Happy Paryushan, a Jain Festival

Dr. Mike Ghouse   August 24, 2020   Comments Off on Happy Paryushan, a Jain Festival
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Paryushan – a Jain festival of forgiveness

 For the Jains, followers of Jainism, a world religion, this is the month of reflection. Some observe fasting for ten days, and some for eight days. It is a time to review the past twelve months and acknowledge the good, bad, and the ugly aspects of life, and begin it again with a clean the slate.

Note to my Jewish friends; the swastika symbol symbolizes four directions and four seasons of life, life is constant movement. This symbol has been in use for over 2500 years by Jains, whereas Hitler stole it and used it to denote his evil empire.

 At the end of the nine days, they celebrate on the 10th day, and is called Dus Laxan; every Jain greets the other with “Jai Jinendra” followed by a powerful phrase “Michami Dukadam,” – let you and I clean our slates and start the new year again. – Happy Paryushan!

 Pariyushan is an annual festival that Jains celebrate all around the Globe. It is either seven or nine days of celebration, depending on the sect; Svetambara or Digambar, they observe fasting for seven days or nine days and conclude it on Dus Laxan, ten blessings on the tenth day. Throughout the time they observe complete fasting and abstain from ill-will, ill-thoughts, and ill-actions, just as Muslims do for a month in Ramadan and Hindus during Navaratri. It is a beautiful way of refreshing our souls on an annual basis. 

The Jains have been practicing this tradition for thousands of years, and I join them in the Jain tradition of humility and forgiveness I say Michami Dukadam. I am pleased to share the perfect message from Dr. Vastupal Parikh. 

“I forgive (without any reservation) all living beings (who may have caused me any pain and suffering either in this or previous lives), and I beg for the forgiveness from all living beings (no matter how small or big) to whom I may have, knowingly or unknowingly, caused pain and suffering (in thoughts, speech or action, in this or previous lives, or if I have asked, or encouraged someone else, to carry out such activities). (Let all creatures know that) I have friendship with everybody and have no revenge (animosity or enmity) toward anybody.”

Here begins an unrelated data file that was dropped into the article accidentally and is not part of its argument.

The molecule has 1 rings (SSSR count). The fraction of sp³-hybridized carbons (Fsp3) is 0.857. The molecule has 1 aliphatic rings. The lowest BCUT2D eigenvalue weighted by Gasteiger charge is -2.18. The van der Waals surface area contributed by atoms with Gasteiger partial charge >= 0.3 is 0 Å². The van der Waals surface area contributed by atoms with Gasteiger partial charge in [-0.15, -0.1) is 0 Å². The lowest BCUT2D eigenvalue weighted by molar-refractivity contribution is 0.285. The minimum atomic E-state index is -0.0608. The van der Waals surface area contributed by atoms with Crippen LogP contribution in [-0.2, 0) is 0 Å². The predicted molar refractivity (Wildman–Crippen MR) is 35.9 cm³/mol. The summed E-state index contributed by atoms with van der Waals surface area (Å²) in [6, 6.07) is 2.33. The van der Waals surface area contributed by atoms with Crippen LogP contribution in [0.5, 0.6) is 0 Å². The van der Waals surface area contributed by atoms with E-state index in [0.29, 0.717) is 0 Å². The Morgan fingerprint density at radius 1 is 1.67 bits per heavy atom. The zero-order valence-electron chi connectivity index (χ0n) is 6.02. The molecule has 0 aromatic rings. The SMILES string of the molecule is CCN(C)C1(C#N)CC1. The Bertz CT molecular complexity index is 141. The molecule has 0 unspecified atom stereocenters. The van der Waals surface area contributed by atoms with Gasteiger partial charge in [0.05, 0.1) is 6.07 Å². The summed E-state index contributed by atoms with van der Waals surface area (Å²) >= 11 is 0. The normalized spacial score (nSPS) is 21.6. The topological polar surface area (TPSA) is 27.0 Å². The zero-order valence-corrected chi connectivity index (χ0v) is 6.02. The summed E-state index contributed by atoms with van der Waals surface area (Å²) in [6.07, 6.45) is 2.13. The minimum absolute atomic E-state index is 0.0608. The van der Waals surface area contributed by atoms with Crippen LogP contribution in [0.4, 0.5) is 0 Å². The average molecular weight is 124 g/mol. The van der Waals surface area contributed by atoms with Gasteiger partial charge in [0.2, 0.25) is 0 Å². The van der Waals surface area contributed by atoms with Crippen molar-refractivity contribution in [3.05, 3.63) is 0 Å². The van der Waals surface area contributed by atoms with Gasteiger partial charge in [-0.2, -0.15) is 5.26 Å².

Michami Dukadam: Indeed, that phrase resonates with me. I had talked about the meaning of Michami Dukadam in several congregations. There is beauty and joy in forgiving and be forgiving. It brings Moksha,  Mukti, Nirvana, Nijaat, salvation, and true freedom to every soul. Indeed, the idea of forgiveness is central to every religion; that was Jesus’s focus, the dearest person to God is one who forgives, says Mohammad the prophet, and Sri Krishna reiterates that throughout in Bhagavad Gita. 

If all the psychologists in the world were asked, what will bring the most freedom to mankind, they might be tempted to say “Michami Dukadam”.

Jainism is a full-fledged religion like Hinduism and Buddhism, and none is an offshoot of the other as it is often misunderstood. Jainism is a contemporary of Buddhism. The faiths are life centered where one’s deeds (Karma) determine his or her spiritual, physical, and mental well being. Although Mahavir is referred to as God in common parlance, in the system, he is the 24th Tirthankara (the enlightened one – an equivalent of a messenger or a prophet in the Abrahamic traditions) who wrapped up the entire philosophy of the 23 earlier Tirthankaras. In Dallas, oops, it is in Fort Worth, we had an exhibition of the artifacts from that period at Kimball Art Museum several years ago, it was a fascinating experience.

Mahatma Gandhi’s non-violence approach emanates from Jainism and the idea of the validity of multiple paths of the foundation for pluralism has its origin in the concept of Anekant Vaad from Jainism. We have a Jain Temple in Richardson, a suburb of Dallas, and if you want to enjoy the best vegetarian food, go to the temple on Sunday Mornings! I will have to figure out one in Washington D.C.,

“Festivals of the World” is an educational series by Mike Ghouse since 1993. When we live in the same communities as neighbors, we might as well learn about each other. The best way to build cohesive societies is for its members to participate in festivities and commemorations of each other, or at least understand each other’s’ joys and sorrows. Please note the simplicity in writing is designed for people of different faiths to learn and to know so that we can function cohesively. 

Mike Ghouse is committed to opening people’s hearts, minds, and souls towards each other, so all of us can live without fear of each other. More about Mike at www.TheGhouseDiary.com


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